Origin of beholden
Examples from the Web for beholden
Accusing his opponents of being locked in a Cold War mind-set, it is Stone who is beholden to old orthodoxies.
Huckabee is also not burdened by, or beholden to, foreign investors.
Its members would not be beholden to any special interest groups, at all, for their selection.Is It Time to Take a Chance on Random Representatives?|Michael Schulson|November 8, 2014|DAILY BEAST
Beholden to a base that, like a capricious autocrat, will turn against them at the slightest provocation.
The auteurs of the world are no longer given free rein and are now beholden to certain financial imperatives.Alec Baldwin Uncensored: On His HBO Doc, Bloomberg, Polanski, and The New York Times|Marlow Stern|October 22, 2013|DAILY BEAST
How shall it be told that Emma of Normandy was beholden to a nunnery for her handmaidens?King Olaf's Kinsman|Charles Whistler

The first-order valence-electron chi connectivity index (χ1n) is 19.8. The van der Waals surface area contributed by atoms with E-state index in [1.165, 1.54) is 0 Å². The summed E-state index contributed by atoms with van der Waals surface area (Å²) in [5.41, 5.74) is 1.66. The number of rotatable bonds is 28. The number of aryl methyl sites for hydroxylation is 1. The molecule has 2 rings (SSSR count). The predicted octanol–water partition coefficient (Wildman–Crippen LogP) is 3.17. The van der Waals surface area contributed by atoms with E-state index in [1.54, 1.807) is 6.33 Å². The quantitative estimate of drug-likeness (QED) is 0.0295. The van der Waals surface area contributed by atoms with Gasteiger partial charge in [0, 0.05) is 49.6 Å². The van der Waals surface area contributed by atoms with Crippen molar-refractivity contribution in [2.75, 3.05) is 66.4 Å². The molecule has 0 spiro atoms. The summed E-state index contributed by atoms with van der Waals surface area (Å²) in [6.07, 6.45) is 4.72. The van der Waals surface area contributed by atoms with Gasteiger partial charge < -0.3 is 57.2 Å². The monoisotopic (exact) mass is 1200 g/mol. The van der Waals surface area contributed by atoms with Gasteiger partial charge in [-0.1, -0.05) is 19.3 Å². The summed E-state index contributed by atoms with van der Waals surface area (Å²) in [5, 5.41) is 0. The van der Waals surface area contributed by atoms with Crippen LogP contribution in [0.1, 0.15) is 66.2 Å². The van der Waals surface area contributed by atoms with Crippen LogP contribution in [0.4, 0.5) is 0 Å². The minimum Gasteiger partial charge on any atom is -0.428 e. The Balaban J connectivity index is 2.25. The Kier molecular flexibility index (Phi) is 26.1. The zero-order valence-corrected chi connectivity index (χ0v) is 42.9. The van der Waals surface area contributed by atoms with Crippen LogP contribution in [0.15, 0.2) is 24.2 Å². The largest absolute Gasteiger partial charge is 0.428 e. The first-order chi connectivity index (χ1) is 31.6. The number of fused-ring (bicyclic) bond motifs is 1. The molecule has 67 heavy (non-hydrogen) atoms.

There my letter reached her, and rather than be beholden to strangers or accept my money there, she came to us.The Crossing|Winston Churchill
I have been beholden to you for advice in the hours of the most frightful danger.Such is Life|Frank Wedekind
And though the thing roared to him to stop, yet the sprightly tailor was not the man to be beholden to a monster.Celtic Folk and Fairy Tales|Various
So when Sir Tristram had beholden them long he thought shame to see two hundred knights battering upon twenty knights.Le Morte D'Arthur, Volume I (of II)|Thomas Malory
British Dictionary definitions for beholden
Word Origin for beholden
Word Origin and History for beholden
"under obligation," mid-14c., originally past participle of behold (and preserving the original past participle of hold), but a sense directly related to this usage is not recorded among the many and varied meanings attested for behold.